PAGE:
Special Issue: Melbourne University Law Students' Society Elections
Issue 7, Semester 2
As Vice President, what would be your key policy focus? In practical terms, how would you bring this about?
My key policy focus is to introduce greater collaboration among portfolios and with other societies. I want to encourage the LSS to work with students to better represent the range of experiences and identities at MLS.
This policy focus is practical and achievable because of the unique ‘big picture’ position of a Veep, where I would oversee half the directors’ portfolios and help facilitate their initiatives. From this position, I’ll drive an intersectional and collaborative approach, not just in the planning stages but during the follow through. Because of the varied nature of each portfolio, I want to remain flexible in how this is implemented in practically, whether through formalised meetings or other processes.
I’ll also work with directors and the student body to improve how important information is communicated by the LSS to students. I’ll also put in place an ongoing feedback channel and promote the practice of students bringing their own ideas and initiatives to their directors, so the student body has a greater influence over how they are represented and the changes they want to see at MLS.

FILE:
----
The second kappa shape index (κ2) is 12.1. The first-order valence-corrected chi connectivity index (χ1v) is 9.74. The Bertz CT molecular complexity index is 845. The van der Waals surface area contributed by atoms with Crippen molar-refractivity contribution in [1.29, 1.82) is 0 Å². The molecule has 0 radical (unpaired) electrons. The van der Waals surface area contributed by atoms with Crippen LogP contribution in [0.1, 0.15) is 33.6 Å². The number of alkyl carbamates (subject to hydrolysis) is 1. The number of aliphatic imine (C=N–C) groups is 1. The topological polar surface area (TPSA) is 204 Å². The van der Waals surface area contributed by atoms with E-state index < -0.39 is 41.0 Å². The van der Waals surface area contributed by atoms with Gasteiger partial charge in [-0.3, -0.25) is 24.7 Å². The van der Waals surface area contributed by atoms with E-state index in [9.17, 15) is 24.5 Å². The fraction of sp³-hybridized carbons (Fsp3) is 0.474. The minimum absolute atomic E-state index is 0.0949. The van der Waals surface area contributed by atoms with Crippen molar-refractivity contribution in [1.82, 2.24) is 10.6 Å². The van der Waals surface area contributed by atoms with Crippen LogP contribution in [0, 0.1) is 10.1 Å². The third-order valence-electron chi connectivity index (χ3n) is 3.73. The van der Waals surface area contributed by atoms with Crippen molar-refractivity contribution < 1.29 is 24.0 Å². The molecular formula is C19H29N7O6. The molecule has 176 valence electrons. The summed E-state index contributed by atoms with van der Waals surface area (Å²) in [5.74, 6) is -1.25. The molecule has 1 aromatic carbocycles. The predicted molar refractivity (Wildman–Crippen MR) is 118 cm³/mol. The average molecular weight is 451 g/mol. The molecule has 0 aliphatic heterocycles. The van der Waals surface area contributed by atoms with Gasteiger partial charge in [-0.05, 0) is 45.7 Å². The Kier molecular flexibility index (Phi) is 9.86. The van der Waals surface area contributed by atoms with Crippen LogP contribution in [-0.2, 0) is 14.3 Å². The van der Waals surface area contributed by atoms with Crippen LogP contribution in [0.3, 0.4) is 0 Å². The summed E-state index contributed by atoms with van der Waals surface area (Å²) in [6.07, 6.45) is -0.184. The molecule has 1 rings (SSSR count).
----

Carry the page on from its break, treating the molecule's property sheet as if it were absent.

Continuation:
What do you see as being the special value of the LSS, as distinct from the role of other student groups?
The LSS’s special value derives from its size and scope, and its longevity and reputation. The LSS has a large committee which provides it with the scope to represent students from various backgrounds and advocate across a broad range of issues.
The LSS has also been around for a long time, which means we have a wealth of institutional knowledge passed down by directors regarding not only how the society works, but also how the law school operates. We have many established contacts within the law school and externally. The LSS’s advocacy power comes from this understanding of life inside the law school and beyond it.
What should the student body expect of the LSS? Are you able to deliver on those expectations, and if so, why?
First and foremost, the student body should expect their LSS representatives to represent their interests and needs. While no single director can share the experiences of all the students they represent, by improving collaboration, communication, and engagement I’ll encourage a culture of directors actively listening to and working with MLS students to address their concerns and provide greater access to valuable opportunities.
For more on the 2020 Elections and to view candidate profiles, visit the MULSS website here.
Voting is open from 9am Monday 9 September till 5pm Friday 13 September.